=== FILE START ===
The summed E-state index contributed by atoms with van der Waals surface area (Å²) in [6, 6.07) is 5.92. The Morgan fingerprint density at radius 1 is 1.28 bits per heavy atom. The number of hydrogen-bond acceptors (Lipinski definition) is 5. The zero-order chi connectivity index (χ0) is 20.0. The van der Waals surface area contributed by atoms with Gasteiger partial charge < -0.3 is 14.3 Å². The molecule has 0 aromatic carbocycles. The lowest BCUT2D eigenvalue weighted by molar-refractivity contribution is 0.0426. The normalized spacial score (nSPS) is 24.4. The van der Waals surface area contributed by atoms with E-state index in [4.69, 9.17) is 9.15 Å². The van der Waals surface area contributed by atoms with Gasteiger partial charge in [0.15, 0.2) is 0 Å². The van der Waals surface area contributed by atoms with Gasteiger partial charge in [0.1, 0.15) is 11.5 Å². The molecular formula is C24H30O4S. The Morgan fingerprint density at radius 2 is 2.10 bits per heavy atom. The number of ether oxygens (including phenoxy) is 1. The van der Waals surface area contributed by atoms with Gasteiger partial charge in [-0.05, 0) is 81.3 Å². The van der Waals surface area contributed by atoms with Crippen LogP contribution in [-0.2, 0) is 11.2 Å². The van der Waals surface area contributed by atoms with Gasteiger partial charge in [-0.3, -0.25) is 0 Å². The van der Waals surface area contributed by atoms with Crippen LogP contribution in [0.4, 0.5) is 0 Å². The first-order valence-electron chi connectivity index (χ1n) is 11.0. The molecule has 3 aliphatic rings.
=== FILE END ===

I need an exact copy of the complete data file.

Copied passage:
The summed E-state index contributed by atoms with van der Waals surface area (Å²) in [6, 6.07) is 5.92. The Morgan fingerprint density at radius 1 is 1.28 bits per heavy atom. The number of hydrogen-bond acceptors (Lipinski definition) is 5. The zero-order chi connectivity index (χ0) is 20.0. The van der Waals surface area contributed by atoms with Gasteiger partial charge < -0.3 is 14.3 Å². The molecule has 0 aromatic carbocycles. The lowest BCUT2D eigenvalue weighted by molar-refractivity contribution is 0.0426. The normalized spacial score (nSPS) is 24.4. The van der Waals surface area contributed by atoms with E-state index in [4.69, 9.17) is 9.15 Å². The van der Waals surface area contributed by atoms with Gasteiger partial charge in [0.15, 0.2) is 0 Å². The van der Waals surface area contributed by atoms with Gasteiger partial charge in [0.1, 0.15) is 11.5 Å². The molecular formula is C24H30O4S. The Morgan fingerprint density at radius 2 is 2.10 bits per heavy atom. The number of ether oxygens (including phenoxy) is 1. The van der Waals surface area contributed by atoms with Gasteiger partial charge in [-0.05, 0) is 81.3 Å². The van der Waals surface area contributed by atoms with Crippen LogP contribution in [-0.2, 0) is 11.2 Å². The van der Waals surface area contributed by atoms with Gasteiger partial charge in [-0.3, -0.25) is 0 Å². The van der Waals surface area contributed by atoms with Crippen LogP contribution in [0.4, 0.5) is 0 Å². The first-order valence-electron chi connectivity index (χ1n) is 11.0. The molecule has 3 aliphatic rings.